Course Hero. "The Rime of the Ancient Mariner Study Guide." Course Hero. 10 Nov. 2017. Web. 21 July 2018. <https://www.coursehero.com/lit/The-Rime-of-the-Ancient-Mariner/>.
Course Hero. (2017, November 10). The Rime of the Ancient Mariner Study Guide. In Course Hero. Retrieved July 21, 2018, from https://www.coursehero.com/lit/The-Rime-of-the-Ancient-Mariner/
(Course Hero, 2017)
Course Hero. "The Rime of the Ancient Mariner Study Guide." November 10, 2017. Accessed July 21, 2018. https://www.coursehero.com/lit/The-Rime-of-the-Ancient-Mariner/.
Course Hero, "The Rime of the Ancient Mariner Study Guide," November 10, 2017, accessed July 21, 2018, https://www.coursehero.com/lit/The-Rime-of-the-Ancient-Mariner/.
The Albatross symbolizes many things in Coleridge's poem. In maritime lore these birds were seen by sailors both as a sign of good luck and as a bad omen. Sailors often thought the albatross carried the souls of dead sailors that would protect the ship or bring good winds, but just as often they thought the bird to be a death omen—a sign that a sailor would soon die. It is this conflicted belief in what the albatross represents that causes the crewmen to be angry with the Mariner, then be happy that he killed it.
The Albatross represents the sublime. It is a natural creature with a spiritual connection (the spirit that loved the bird and seeks penance for the wrong done to the both of them). It links the two worlds since its death is the inciting incident that sets the Mariner on his path to both Romantic enlightenment and hopeful absolution. Because the Mariner did not appreciate the sublime (the Albatross), he was punished by being unable to connect to the spiritual world through prayer. When he finally recognizes the power and beauty of the sublime in the form of the sea snakes, the Mariner regains the power of prayer and the Albatross drops from around his neck to sink into the sea. Because the Mariner learned to appreciate the sublime—which he didn't with his senseless killing of the bird—the Albatross's job is done.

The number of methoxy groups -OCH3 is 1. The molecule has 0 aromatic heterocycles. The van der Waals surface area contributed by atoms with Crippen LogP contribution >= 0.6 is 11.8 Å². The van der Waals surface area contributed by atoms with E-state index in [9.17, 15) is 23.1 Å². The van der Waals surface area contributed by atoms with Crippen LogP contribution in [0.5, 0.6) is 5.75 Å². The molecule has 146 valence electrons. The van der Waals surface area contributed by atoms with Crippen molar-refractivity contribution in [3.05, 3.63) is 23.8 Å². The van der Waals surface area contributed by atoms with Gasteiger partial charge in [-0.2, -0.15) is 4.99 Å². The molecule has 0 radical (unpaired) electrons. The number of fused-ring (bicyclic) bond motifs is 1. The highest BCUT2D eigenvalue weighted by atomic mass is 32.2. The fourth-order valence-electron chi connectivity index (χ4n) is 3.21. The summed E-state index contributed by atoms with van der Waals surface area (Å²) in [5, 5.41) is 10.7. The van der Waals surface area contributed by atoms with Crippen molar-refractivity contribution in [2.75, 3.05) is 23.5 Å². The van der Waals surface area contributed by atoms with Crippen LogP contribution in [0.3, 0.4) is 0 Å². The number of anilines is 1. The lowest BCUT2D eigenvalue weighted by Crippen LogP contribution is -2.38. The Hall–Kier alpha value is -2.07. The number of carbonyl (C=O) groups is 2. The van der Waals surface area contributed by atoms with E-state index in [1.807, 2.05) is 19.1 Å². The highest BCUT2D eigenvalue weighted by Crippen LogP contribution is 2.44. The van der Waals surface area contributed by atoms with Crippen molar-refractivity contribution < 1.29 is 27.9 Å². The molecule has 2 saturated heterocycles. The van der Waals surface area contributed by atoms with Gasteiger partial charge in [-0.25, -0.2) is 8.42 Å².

The Albatross also functions as a Christlike figure in the poem. It is innocent of any wrongdoing; in fact it came when the Mariner called for it. Based on the text we are led to believe the bird broke the ice that had trapped the ship. Having saved the crewmen and befriending the Mariner, it is all the more shocking when the Mariner kills it for no apparent reason. The Albatross is the innocent Christ, having committed no crime to deserve death, and the Mariner is his betrayer, Judas. The Albatross is usually mentioned in conjunction with Christian references: "At length did cross an Albatross: / Thorough the fog it came; / As if it had been a Christian soul, / We hailed it in God's name," and "Instead of the cross, the Albatross / About my neck was hung." The Mariner's story also dovetails nicely with the tale of the Wandering Jew. The man was punished to live until Christ's second coming for striking Jesus; the Mariner is punished for striking and killing the Albatross, reinforcing the Christlike imagery for the bird.